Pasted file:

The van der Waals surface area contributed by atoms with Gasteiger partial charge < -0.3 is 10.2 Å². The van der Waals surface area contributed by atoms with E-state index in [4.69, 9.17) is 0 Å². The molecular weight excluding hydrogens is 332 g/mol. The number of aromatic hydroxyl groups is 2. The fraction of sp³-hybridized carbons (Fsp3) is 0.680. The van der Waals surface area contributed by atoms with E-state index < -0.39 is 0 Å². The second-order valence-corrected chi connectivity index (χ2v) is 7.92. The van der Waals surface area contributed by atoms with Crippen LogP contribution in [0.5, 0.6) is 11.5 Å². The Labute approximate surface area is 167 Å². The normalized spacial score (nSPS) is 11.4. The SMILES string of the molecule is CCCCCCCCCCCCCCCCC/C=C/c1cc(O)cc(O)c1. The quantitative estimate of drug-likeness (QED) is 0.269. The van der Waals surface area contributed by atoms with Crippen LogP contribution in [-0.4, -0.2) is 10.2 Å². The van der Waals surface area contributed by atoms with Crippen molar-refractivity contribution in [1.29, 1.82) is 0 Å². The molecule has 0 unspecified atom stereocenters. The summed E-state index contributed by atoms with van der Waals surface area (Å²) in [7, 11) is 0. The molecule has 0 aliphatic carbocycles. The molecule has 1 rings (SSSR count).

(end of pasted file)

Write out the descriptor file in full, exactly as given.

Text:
The van der Waals surface area contributed by atoms with Gasteiger partial charge < -0.3 is 10.2 Å². The van der Waals surface area contributed by atoms with E-state index in [4.69, 9.17) is 0 Å². The molecular weight excluding hydrogens is 332 g/mol. The number of aromatic hydroxyl groups is 2. The fraction of sp³-hybridized carbons (Fsp3) is 0.680. The van der Waals surface area contributed by atoms with E-state index < -0.39 is 0 Å². The second-order valence-corrected chi connectivity index (χ2v) is 7.92. The van der Waals surface area contributed by atoms with Crippen LogP contribution in [0.5, 0.6) is 11.5 Å². The Labute approximate surface area is 167 Å². The normalized spacial score (nSPS) is 11.4. The SMILES string of the molecule is CCCCCCCCCCCCCCCCC/C=C/c1cc(O)cc(O)c1. The quantitative estimate of drug-likeness (QED) is 0.269. The van der Waals surface area contributed by atoms with Crippen LogP contribution in [-0.4, -0.2) is 10.2 Å². The van der Waals surface area contributed by atoms with Crippen molar-refractivity contribution in [1.29, 1.82) is 0 Å². The molecule has 0 unspecified atom stereocenters. The summed E-state index contributed by atoms with van der Waals surface area (Å²) in [7, 11) is 0. The molecule has 0 aliphatic carbocycles. The molecule has 1 rings (SSSR count).